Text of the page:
Even though neither detector is working at the sensitivity it was designed to, we are regularly setting sensitivity records when we do turn on the detector to test the commissioning work.  One of the ways we measure our sensitivity is to determine the farthest distance away a standard source of gravitational waves could be for us to just be able to detect it.  The standard source we use is two neutron stars orbiting each other and merging into one.  (We picked this because it is a simple system were we can predict how big the gravitational waves will be and what shape the waves will have.)  We call this the inspiral range.  Below is the insprial range for each aLIGO detector (Livingston is the blue squares line and Hanford is the red dots line) given the number of days since the aLIGO installation was declared complete (there are more data points for Livingston since we were scheduled to be done a little before Hanford).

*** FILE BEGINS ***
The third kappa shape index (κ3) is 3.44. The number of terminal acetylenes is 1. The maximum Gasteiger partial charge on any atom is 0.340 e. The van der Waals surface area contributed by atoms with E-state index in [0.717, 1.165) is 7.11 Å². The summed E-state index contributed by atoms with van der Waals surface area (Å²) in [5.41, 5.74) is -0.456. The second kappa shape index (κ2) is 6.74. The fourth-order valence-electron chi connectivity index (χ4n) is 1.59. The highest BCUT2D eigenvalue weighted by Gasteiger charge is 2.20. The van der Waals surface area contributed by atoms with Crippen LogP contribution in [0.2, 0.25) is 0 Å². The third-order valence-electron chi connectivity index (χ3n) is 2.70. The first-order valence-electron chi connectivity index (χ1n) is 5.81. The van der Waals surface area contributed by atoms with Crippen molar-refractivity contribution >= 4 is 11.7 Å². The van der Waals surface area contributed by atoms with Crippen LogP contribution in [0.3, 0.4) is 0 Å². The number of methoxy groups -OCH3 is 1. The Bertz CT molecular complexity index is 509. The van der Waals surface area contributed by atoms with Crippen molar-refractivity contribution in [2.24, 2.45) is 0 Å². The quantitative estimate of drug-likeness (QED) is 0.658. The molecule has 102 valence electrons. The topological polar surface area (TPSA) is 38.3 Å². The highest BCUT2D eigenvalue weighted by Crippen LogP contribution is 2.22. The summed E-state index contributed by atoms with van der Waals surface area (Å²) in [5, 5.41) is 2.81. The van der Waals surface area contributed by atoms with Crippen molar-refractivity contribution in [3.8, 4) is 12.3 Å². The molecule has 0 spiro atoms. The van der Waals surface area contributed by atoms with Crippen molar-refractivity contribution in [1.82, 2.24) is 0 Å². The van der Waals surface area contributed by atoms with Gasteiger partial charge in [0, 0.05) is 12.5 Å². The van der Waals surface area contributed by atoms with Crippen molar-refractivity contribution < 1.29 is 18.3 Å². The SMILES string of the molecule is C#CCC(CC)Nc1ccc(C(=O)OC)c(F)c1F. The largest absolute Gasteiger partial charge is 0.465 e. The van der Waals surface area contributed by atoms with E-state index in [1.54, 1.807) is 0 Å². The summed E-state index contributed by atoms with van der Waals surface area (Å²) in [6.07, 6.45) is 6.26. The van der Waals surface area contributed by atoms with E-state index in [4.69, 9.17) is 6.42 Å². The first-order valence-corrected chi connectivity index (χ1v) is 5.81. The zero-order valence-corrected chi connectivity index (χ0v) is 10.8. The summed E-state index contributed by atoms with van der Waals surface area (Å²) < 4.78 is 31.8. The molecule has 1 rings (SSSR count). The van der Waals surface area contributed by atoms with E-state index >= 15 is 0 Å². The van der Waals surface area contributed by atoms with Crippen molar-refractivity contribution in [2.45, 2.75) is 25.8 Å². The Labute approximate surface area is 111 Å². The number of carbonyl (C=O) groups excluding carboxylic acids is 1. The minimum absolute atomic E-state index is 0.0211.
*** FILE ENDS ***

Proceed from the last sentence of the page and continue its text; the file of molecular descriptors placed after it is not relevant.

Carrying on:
The distance into the universe we would be able to detect a gravitational wave from our reference source of two neutron stars orbiting each other and merging into one.  [Source: Talk given by David Shoemaker at the aLIGO Dedication on 19 May 2015]

Our best data with iLIGO was able to detect out to about 20 Mpc (a little over 65 million light years away).  Currently, the Livingston's inspiral range is at 65 Mpc (212 million light years) and Hanford's is at 57 Mpc (almost 186 million light years).  So, even though we are still commissioning the detectors, we are already gathering the most sensitive gravitational-wave data ever!


Cristina Torres